M.J. Stift and G. Alecian

Time-dependent atomic diffusion in magnetic ApBp stars

Figure 1. Time-dependent diffusion of Fe compared to the equi- librium stratification for a model with Teff = 10 000 K, log g = 4.0 and a magnetic field of 10 kG strength, inclined by 60° with re- spect to the surface normal. The various curves are labelled with the time in years elapsed since the assumed onset of diffusion. The dash-dotted line gives the equilibrium stratification - the radiative acceleration of Fe is equal to 4.0 throughout the atmosphere.

Abstract

Numerical modelling of surface abundance distributions in ApBp star atmospheres constitutes a challenging astrophysical problem. This article is intended to deepen our understanding of how atomic diffusion affects the atmospheric structure of magnetic ApBp stars, and in particular how time-dependent calculations may be compared to the alternative method of estimating equilibrium stratifications. Our numerical calculations - with the stellar atmosphere adjusted self-consistently to the abundance profiles - show that final stationary solutions of the time-dependent diffusion problem (constant particle flux throughout the stellar atmosphere) are seemingly at variance with equilibrium stratifications (zero particle flux). In this work we will provide some understanding of the origin of these differences and try to elucidate the as yet little explored behaviour of time-dependent atomic diffusion. To this purpose, we assess the influence of the boundary condition at the bottom of the atmosphere, we investigate how the stratifications depend on magnetic field angle and strength, and we have a look at possible interactions between different chemical elements. Based on a grid of atmospheric models and stratifications reflecting dipolar magnetic geometries, we also present predicted line profiles for different oblique rotator models. Finally, we shortly discuss the consequences of our findings for the interpretation of abundance maps of magnetic ApBp stars.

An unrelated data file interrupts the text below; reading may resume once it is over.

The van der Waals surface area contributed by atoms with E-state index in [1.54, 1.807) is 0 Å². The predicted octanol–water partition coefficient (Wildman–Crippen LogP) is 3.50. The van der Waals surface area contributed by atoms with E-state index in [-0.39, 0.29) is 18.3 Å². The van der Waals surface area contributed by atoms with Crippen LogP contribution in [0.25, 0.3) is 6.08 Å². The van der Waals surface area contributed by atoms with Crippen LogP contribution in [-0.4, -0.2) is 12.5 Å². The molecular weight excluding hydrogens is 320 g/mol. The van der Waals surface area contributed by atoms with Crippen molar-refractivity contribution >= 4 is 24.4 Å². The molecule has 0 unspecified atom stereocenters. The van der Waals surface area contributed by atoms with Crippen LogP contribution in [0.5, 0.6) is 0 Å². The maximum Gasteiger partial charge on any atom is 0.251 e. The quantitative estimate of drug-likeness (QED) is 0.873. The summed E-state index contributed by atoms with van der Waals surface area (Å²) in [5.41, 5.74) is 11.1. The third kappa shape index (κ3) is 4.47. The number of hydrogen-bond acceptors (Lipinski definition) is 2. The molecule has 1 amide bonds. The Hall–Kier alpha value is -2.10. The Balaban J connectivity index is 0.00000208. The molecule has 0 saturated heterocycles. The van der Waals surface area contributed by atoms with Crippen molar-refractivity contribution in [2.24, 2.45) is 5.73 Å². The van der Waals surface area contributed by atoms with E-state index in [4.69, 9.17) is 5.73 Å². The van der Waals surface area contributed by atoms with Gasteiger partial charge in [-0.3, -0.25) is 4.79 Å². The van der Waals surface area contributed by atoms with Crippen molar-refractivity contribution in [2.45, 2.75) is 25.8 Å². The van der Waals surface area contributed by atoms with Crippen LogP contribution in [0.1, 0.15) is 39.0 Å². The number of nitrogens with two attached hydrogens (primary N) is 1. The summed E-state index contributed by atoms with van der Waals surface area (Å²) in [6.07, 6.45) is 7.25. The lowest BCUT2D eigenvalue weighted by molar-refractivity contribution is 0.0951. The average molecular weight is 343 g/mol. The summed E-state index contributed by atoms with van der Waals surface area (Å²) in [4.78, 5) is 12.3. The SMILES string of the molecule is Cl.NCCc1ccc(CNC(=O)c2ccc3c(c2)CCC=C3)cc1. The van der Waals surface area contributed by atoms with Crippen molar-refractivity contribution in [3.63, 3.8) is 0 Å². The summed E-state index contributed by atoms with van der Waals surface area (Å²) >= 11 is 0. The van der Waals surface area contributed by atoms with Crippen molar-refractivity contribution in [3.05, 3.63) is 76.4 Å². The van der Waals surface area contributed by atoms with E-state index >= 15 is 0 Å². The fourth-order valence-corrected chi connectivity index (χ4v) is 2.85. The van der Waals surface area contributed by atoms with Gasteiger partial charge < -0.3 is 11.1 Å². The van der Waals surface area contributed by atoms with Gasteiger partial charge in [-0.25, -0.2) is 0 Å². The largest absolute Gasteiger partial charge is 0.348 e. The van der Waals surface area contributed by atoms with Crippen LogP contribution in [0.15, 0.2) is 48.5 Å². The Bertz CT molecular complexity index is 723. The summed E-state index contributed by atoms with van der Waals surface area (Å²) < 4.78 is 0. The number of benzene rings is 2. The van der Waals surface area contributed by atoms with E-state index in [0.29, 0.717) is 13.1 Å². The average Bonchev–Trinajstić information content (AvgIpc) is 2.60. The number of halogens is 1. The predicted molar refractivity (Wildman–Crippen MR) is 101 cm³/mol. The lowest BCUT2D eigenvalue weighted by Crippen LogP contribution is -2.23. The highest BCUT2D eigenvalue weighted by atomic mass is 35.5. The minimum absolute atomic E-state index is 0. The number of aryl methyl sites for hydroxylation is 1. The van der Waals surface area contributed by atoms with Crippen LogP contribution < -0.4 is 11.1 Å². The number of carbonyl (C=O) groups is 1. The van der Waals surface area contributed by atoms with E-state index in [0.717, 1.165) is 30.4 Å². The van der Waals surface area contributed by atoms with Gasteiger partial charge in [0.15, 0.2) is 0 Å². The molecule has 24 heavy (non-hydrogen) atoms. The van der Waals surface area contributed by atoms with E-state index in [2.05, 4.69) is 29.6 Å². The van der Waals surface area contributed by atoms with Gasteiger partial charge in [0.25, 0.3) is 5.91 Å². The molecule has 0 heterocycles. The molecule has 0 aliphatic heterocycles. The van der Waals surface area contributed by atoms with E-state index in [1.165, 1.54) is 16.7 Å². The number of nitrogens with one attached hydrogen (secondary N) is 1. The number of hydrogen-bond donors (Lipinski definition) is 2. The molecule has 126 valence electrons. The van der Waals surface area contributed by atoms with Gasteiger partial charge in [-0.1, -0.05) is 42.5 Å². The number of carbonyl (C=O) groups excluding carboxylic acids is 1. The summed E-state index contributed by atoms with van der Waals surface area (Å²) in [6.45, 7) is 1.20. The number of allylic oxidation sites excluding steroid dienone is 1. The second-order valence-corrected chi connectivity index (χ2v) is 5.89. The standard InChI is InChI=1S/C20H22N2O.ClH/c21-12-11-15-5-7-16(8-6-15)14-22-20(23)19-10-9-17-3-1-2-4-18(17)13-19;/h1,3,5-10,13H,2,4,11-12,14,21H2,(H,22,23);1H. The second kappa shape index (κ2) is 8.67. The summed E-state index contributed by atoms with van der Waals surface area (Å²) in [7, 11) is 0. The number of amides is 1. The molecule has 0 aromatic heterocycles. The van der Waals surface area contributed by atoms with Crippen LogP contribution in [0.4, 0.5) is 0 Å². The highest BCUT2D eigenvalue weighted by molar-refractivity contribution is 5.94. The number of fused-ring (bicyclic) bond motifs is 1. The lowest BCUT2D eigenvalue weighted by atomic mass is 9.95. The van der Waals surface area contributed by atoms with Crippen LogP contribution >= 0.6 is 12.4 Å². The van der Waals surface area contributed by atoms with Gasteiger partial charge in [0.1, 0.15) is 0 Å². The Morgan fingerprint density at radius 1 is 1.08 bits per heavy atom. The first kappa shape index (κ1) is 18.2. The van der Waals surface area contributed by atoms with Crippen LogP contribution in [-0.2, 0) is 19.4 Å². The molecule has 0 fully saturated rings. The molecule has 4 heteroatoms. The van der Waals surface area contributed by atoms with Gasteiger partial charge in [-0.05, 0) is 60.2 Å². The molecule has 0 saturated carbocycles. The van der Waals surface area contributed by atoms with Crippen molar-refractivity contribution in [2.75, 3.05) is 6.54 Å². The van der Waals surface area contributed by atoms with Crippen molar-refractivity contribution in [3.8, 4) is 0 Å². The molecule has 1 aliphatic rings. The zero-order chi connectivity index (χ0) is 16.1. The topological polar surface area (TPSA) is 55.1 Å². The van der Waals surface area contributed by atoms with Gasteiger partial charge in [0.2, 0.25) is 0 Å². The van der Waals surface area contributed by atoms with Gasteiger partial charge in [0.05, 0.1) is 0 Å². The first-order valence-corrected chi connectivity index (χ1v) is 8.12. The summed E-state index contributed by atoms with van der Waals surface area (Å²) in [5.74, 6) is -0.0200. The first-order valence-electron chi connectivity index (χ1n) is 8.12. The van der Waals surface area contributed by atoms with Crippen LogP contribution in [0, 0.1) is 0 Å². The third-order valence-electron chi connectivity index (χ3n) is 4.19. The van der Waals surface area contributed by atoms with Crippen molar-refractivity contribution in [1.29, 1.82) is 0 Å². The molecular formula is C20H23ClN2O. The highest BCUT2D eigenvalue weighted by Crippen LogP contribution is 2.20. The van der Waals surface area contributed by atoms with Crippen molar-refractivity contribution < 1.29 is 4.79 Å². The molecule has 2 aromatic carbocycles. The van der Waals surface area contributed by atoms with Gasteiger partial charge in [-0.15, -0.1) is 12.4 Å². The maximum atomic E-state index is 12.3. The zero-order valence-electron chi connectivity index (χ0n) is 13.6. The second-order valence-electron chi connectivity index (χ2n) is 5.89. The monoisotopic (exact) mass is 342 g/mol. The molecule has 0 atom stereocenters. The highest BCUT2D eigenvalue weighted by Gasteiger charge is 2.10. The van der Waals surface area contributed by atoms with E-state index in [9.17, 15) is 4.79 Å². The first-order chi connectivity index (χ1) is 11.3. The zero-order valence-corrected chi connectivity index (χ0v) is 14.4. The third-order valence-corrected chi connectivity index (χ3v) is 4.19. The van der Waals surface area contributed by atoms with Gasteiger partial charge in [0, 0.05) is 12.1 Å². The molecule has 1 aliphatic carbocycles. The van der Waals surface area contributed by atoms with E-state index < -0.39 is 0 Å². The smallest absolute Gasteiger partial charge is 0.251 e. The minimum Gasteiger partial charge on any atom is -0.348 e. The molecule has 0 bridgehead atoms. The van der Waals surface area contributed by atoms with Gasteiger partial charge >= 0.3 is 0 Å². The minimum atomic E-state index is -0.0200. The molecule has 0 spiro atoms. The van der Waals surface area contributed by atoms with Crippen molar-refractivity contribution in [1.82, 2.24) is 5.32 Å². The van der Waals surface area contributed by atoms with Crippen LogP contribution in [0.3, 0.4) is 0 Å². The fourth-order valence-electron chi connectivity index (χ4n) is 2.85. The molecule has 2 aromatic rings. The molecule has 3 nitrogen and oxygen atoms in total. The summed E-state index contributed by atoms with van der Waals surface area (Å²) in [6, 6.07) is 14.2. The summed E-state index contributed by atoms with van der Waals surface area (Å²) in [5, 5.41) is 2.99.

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Last Revised: 2016 January 18th